In what was hyped very early on as being the game of the season, the LSU-Alabama game did not disappoint in college football’s week 11. After accumulating a 20-point halftime lead the Tigers were able to hold on and secure the win over Alabama in their own stadium. The match-up was superb from a scouting perspective because both teams’ star prospects played well. As titanic as that game was, it wasn’t the only competitive in-conference battle. The Minnesota and Penn State contest had a bit of drama as well, with Minnesota riding a pair of elite receivers to the massive home upset. Below are the prospects who stood out on a primo week of college football.
QB Joe Burrow (LSU)
Alabama came into the game ranked among the best in team defense, especially against the pass—the team has multiple first- and second-day draft picks in the secondary—Joe Burrow lit them up all the same. It took until the second quarter for the senior to throw an incomplete pass, and that was simply a throw-away. His game stats of 393 passing yards and three touchdowns only tell some of the story; it was his poise and cool decision making under pressure that were his best assets. This will be the tape that scouts and general managers point to when they draft the LSU quarterback in the top-five of the 2020 draft.
LB Davion Taylor (Colorado)
The senior linebacker showed why he earned a Senior Bowl invite during Saturday’s game: He continues to look comfortable out in space and in dropping back against the pass. Against Stanford, he was the Buffaloes’ leading tackler with eight, including two tackles-for-loss, and a pass defensed. No tackle was more important than his third-down stop on a short pass to Connor Wedington. Taylor backpedaled a bit, lost his shoe, and still managed to tackle the wide receiver short of the sticks. The former defensive back continues to look comfortable in his transition to linebacker.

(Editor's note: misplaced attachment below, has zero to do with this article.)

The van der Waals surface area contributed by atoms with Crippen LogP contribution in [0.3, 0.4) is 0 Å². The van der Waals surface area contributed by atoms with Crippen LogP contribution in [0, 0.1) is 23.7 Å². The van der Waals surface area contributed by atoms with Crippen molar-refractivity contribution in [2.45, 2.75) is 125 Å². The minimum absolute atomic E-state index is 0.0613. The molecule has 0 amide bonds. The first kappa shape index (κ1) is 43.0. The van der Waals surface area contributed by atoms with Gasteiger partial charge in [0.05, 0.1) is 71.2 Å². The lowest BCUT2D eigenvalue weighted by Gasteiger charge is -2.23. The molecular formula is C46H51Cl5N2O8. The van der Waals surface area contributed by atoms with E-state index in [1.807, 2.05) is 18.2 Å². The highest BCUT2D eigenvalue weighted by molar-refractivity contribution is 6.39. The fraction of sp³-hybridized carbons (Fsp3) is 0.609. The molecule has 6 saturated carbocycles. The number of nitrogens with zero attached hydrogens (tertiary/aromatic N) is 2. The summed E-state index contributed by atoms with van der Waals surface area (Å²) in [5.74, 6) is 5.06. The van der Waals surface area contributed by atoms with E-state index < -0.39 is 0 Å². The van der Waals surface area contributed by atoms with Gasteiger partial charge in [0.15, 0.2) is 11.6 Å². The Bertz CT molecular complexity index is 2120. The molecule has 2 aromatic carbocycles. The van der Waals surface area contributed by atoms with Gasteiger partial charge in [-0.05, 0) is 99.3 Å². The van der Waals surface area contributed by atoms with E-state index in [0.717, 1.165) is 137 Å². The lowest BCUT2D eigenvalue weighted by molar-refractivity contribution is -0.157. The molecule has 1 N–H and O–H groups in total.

EDGE Terrell Lewis (Alabama)
The junior pass rusher didn’t accumulate any traditional pass rushing stats during the game, but Lewis was virtually unblockable at times against LSU, proving that he’s one of the more pure pass rushers in the upcoming draft. Right from the first snap of the game, he was attacking LSU right tackle Austin Deculus with everything in his toolbox: speed rush, dip and bend, inside counter, spin move. He would have had more impact plays, had Burrow not been so adept at stepping up in the pocket or deciding to abandon the pocket all-together. Finally, he was johnny-on-the-spot on a fumble recovery that turned the game towards Alabama.
OG/OC Connor Olson (Minnesota)
Penn State has an elite defensive line, which made it a bit weird to see an unheralded interior junior offensive lineman from Minnesota handle them so well. Thanks to fantastic pass protection up front, Gophers quarterback Tanner Morgan was able to attack the Penn State cornerbacks with a variety of downfield throws. Olson was also asked by his coaching staff to switch between guard and center during the game: something that is not easy to do for linemen by any stretch.
RB Salvon Ahmed (Washington)
It was a career day for Ahmed, as he ran for a career-high 174 yards and two touchdowns against a primed and motivated Oregon State team. The junior tailback has a great sense for the inside and outside zone scheme that the huskies like to run and, unlike his predecessor Myles Gaskins, he knows how to shove off blocks and isn’t afraid of contact, despite only being listed at 196 lbs. He looks like a very solid fit for any NFL team that runs the West Coast offense.
DB Douglas Coleman III (Texas Tech)
The NCAA leader in interceptions came down with another one against West Virginia, bringing his total to eight on the year. The 6’1” 200-lb defensive back is a versatile chess piece in the Red Raiders secondary. He has the size and speed to play both safety positions but the team isn’t afraid to put him in as a corner. Against West Virginia, the senior found himself in the lucky position of having a tipped pass almost fall into his lap. You know what they say: Sometimes it’s better to be lucky than good.